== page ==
Friday, July 29, 2011
1812 short gowns
More 1812 short gowns for Fort George.
Last summer we made some short gowns to field test. Some results came back, in need of repairs. So, I have made two more, with some changes, to overcome the problems the repairs revealed. This first gown was unlined. I used twill tape to create the casing at the neckline and waist.
One of the issues was the neckline tearing. I determined that this was because the neckline had been clipped in order to turn it more easily. Using the tape and a narrow seam with no clipping, should be stronger. Being unlined made the back pleats thinner and therefore, less fabric under the casing, which also tore in the field test.
This was a really nice print.
Number two was lined with a nice print, bought on sale as it has faded. That made it an easy choice as a lining. In 2010, I developed new patterns for the short gowns in small, medium and large.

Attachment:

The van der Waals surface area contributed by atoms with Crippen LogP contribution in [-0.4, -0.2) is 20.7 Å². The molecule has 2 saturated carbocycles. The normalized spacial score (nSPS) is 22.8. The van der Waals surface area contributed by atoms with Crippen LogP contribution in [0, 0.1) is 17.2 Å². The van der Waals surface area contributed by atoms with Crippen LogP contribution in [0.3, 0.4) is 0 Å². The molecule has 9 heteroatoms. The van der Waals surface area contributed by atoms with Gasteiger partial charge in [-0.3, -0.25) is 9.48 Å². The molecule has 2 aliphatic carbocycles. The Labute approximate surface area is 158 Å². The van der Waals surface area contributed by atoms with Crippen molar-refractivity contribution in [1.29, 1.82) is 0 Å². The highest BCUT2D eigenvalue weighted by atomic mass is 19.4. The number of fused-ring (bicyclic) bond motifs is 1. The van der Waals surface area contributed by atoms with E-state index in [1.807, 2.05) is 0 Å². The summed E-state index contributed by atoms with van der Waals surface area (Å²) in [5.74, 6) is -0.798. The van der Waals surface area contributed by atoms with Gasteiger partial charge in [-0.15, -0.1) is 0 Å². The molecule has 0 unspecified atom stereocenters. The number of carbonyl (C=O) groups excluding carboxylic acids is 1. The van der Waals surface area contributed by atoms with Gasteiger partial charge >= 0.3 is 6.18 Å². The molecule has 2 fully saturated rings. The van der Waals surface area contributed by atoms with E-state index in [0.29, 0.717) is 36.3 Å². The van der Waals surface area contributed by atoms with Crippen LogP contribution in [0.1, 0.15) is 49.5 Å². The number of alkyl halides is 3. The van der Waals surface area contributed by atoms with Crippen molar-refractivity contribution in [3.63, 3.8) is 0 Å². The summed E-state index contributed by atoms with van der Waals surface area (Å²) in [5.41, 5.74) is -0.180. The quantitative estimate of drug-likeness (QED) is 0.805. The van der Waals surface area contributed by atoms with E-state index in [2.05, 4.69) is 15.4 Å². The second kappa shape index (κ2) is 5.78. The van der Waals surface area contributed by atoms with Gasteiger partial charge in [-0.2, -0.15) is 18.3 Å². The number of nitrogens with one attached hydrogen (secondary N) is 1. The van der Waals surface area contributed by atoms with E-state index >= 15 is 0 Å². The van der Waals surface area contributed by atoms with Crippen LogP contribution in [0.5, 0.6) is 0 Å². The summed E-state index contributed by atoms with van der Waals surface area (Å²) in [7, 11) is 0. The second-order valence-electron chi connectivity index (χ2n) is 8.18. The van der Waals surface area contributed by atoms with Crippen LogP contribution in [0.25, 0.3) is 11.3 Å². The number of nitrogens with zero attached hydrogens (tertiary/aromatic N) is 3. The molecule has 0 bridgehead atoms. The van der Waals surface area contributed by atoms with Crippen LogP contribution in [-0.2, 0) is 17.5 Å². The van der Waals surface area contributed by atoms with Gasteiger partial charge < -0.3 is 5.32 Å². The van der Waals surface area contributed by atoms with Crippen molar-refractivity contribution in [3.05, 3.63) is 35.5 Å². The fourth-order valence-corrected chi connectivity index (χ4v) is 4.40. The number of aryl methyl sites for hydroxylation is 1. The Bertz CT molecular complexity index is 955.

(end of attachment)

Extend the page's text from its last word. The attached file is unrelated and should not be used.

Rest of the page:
Twill tape was again used at the neck and waist casings. I also trimmed away the lining at the pleats, to reduce bulk. Let's hope it lasts well! These are now off to be worn the rest of the summer.
Part of the problem, I surmised, was that short gowns are meant to gather in at the drawstrings. That means they are a loose garment, usually worn over stays. I have a feeling it was worn too tight, which caused wear and tear. Literally!
That's the challenge with dressing folks long distance, when the training doesn't sink in, as to how to wear the clothing of another era. Modern folks are too used to Lycra!! Their expectations of fit are strange. I'm still bemused how anyone can possibly be a size zero!! It simply does not compute!!
A beautiful 19120's style wedding dress left the studio this week. Of course, I cannot reveal it until after the wedding!